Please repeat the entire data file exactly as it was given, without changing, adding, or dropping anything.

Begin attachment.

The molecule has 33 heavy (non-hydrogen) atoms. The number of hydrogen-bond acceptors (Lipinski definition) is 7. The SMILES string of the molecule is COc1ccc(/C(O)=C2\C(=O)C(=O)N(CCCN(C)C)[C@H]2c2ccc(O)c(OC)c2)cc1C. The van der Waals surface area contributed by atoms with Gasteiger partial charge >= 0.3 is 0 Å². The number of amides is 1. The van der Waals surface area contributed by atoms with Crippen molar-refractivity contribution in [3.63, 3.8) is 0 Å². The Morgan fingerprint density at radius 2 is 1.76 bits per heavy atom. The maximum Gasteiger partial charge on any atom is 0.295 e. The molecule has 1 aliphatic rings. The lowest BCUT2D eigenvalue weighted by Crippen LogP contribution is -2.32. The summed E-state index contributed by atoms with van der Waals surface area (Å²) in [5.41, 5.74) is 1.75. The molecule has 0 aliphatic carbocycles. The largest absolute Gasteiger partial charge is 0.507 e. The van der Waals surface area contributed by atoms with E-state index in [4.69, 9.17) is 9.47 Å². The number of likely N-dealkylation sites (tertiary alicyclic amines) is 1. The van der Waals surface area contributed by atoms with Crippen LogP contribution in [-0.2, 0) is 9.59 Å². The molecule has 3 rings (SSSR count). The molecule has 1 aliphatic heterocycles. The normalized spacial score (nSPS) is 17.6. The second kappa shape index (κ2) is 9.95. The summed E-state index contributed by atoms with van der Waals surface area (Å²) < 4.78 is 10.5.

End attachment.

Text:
The molecule has 33 heavy (non-hydrogen) atoms. The number of hydrogen-bond acceptors (Lipinski definition) is 7. The SMILES string of the molecule is COc1ccc(/C(O)=C2\C(=O)C(=O)N(CCCN(C)C)[C@H]2c2ccc(O)c(OC)c2)cc1C. The van der Waals surface area contributed by atoms with Gasteiger partial charge >= 0.3 is 0 Å². The number of amides is 1. The van der Waals surface area contributed by atoms with Crippen molar-refractivity contribution in [3.63, 3.8) is 0 Å². The Morgan fingerprint density at radius 2 is 1.76 bits per heavy atom. The maximum Gasteiger partial charge on any atom is 0.295 e. The molecule has 1 aliphatic rings. The lowest BCUT2D eigenvalue weighted by Crippen LogP contribution is -2.32. The summed E-state index contributed by atoms with van der Waals surface area (Å²) in [5.41, 5.74) is 1.75. The molecule has 0 aliphatic carbocycles. The largest absolute Gasteiger partial charge is 0.507 e. The van der Waals surface area contributed by atoms with E-state index in [4.69, 9.17) is 9.47 Å². The number of likely N-dealkylation sites (tertiary alicyclic amines) is 1. The van der Waals surface area contributed by atoms with Crippen LogP contribution in [-0.2, 0) is 9.59 Å². The molecule has 3 rings (SSSR count). The molecule has 1 aliphatic heterocycles. The normalized spacial score (nSPS) is 17.6. The second kappa shape index (κ2) is 9.95. The summed E-state index contributed by atoms with van der Waals surface area (Å²) < 4.78 is 10.5.